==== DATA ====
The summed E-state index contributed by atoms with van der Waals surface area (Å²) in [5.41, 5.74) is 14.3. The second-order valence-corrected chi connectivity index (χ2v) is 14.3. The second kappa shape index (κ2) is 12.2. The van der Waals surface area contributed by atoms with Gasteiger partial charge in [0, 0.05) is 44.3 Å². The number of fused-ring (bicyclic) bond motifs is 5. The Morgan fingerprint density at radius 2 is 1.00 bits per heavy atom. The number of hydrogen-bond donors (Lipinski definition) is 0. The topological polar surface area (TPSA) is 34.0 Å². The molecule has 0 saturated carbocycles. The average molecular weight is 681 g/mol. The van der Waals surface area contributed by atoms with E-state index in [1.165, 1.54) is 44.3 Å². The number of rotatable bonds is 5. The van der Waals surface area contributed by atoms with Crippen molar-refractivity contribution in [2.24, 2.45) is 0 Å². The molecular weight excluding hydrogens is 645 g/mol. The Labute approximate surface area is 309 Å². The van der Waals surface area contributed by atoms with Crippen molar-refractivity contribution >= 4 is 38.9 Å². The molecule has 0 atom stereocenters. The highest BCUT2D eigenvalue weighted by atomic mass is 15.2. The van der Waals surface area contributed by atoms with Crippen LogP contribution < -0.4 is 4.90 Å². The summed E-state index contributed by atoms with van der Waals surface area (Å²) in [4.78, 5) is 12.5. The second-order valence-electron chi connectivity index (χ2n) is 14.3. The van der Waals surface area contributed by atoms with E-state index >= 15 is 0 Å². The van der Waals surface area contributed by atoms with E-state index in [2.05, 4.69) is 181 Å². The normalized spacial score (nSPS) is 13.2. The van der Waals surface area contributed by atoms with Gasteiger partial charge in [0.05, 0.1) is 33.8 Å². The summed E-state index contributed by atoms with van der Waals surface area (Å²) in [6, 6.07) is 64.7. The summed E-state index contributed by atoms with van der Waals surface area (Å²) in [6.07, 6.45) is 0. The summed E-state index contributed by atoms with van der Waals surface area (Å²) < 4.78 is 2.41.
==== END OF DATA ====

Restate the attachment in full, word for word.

The summed E-state index contributed by atoms with van der Waals surface area (Å²) in [5.41, 5.74) is 14.3. The second-order valence-corrected chi connectivity index (χ2v) is 14.3. The second kappa shape index (κ2) is 12.2. The van der Waals surface area contributed by atoms with Gasteiger partial charge in [0, 0.05) is 44.3 Å². The number of fused-ring (bicyclic) bond motifs is 5. The Morgan fingerprint density at radius 2 is 1.00 bits per heavy atom. The number of hydrogen-bond donors (Lipinski definition) is 0. The topological polar surface area (TPSA) is 34.0 Å². The molecule has 0 saturated carbocycles. The average molecular weight is 681 g/mol. The van der Waals surface area contributed by atoms with E-state index in [1.165, 1.54) is 44.3 Å². The number of rotatable bonds is 5. The van der Waals surface area contributed by atoms with Crippen molar-refractivity contribution in [2.24, 2.45) is 0 Å². The molecular weight excluding hydrogens is 645 g/mol. The Labute approximate surface area is 309 Å². The van der Waals surface area contributed by atoms with Crippen molar-refractivity contribution >= 4 is 38.9 Å². The molecule has 0 atom stereocenters. The highest BCUT2D eigenvalue weighted by atomic mass is 15.2. The van der Waals surface area contributed by atoms with Crippen LogP contribution < -0.4 is 4.90 Å². The summed E-state index contributed by atoms with van der Waals surface area (Å²) in [4.78, 5) is 12.5. The second-order valence-electron chi connectivity index (χ2n) is 14.3. The van der Waals surface area contributed by atoms with E-state index >= 15 is 0 Å². The van der Waals surface area contributed by atoms with E-state index in [2.05, 4.69) is 181 Å². The normalized spacial score (nSPS) is 13.2. The van der Waals surface area contributed by atoms with Gasteiger partial charge in [0.05, 0.1) is 33.8 Å². The summed E-state index contributed by atoms with van der Waals surface area (Å²) in [6, 6.07) is 64.7. The summed E-state index contributed by atoms with van der Waals surface area (Å²) in [6.07, 6.45) is 0. The summed E-state index contributed by atoms with van der Waals surface area (Å²) < 4.78 is 2.41.